When you go into a feed store, crude protein is still king. In the old days, it was a chalkboard with a grid for pricing of various feed products. Everything, from cattle cubes to show feed to chicken scratch, is described and priced using protein in the name. Though the chalkboards have mostly been replaced with more modern means of communication, using protein as a primary description of a feed is still going strong to this very day.

The other place that protein is important is in the hay and forage business.

“I have some round bales of 12% protein grass hay for sale” might be a common thing to hear at a rural coffee shop. Or in alfalfa country, you could hear a hay farmer bragging about a second cutting of nice hay that tested “nearly 24% protein.”

In the dairy world, we have been able to move past using just crude protein (CP) as a forage quality description by adding relative feed value (RFV) to the conversation. Wait, what year are we in? Yes, here in 2022, we have struggled to move past the RFV approach that was “new” in the previous century! But still, in the areas I visit farms, and for alfalfa in particular, RFV is still used and along with CP is the common identifier of hay quality. We can do better!

RFV may be better, but . . .

I think the reason RFV took the place of CP in describing hay is that most people intuitively assume that RFV is a more broad-based description and surely includes protein in the formula. That, however, is not the case.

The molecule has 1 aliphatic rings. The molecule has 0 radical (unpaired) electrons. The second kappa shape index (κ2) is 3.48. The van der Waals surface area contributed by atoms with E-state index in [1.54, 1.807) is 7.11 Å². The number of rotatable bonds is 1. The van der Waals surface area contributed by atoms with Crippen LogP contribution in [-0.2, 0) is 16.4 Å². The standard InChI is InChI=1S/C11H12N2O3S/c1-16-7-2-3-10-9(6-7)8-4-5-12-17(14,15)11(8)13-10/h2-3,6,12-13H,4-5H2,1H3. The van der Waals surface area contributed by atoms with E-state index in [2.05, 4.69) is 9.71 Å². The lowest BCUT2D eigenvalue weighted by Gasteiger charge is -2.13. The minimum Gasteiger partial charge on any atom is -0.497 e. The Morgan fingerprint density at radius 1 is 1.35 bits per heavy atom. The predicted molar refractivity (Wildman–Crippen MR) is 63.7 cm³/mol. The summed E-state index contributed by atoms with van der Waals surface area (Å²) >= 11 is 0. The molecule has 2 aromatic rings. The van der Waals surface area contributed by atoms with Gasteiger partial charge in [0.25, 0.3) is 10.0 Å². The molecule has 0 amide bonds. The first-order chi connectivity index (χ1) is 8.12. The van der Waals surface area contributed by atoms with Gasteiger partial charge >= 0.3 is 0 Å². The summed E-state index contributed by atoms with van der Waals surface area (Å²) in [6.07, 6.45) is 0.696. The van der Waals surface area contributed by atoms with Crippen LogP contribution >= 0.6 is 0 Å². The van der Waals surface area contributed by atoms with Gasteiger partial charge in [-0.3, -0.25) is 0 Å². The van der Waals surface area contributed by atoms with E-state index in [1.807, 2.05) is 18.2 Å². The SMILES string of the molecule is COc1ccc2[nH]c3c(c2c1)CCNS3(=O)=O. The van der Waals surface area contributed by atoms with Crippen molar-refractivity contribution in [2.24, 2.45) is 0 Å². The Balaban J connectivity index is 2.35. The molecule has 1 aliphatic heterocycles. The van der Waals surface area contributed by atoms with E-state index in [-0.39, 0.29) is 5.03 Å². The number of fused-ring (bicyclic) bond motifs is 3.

RFV only considers the acid detergent fiber (ADF) and neutral detergent fiber (NDF) of a forage. The lower the fiber, the less mature the hay was at harvest and the more nutrients it will supply to a ration. Thus, the higher RFV. All of this is mostly true, and in many or even most cases, higher RFV hay also has higher protein levels.

Doing a quick Google search to try and see how long ago RFV was introduced to the livestock feeding world had me stopped at an extension publication from 2004 suggesting a change from the old-school RFV to a new and improved concept of relative forage quality (RFQ). So, way back in 2004, North Dakota State University Extension Service was trying to convince feeders that RFQ was better than RFV and offered some supporting information to make the case. Some 18 years later, we still talk about RFV. It is a bit like VHS and Betamax video cassette recorders back in the day except, in this situation, Betamax was the technology that didn’t have the staying power. RFQ was a nice improvement as it does include both protein and fiber digestibility in the formula. But it has never seemed to catch on, especially in the West.

In the many intervening years, we have had other measures of forage quality like milk per ton or milk per acre that paired yield data with quality to help pick hybrid and allocate acerage. These are good and the science behind them is sound. Why, though, do we still keep going back to RFV?

The “Big Four”

In my view, there are four key items that determine feeding value when reviewing a forage analysis report: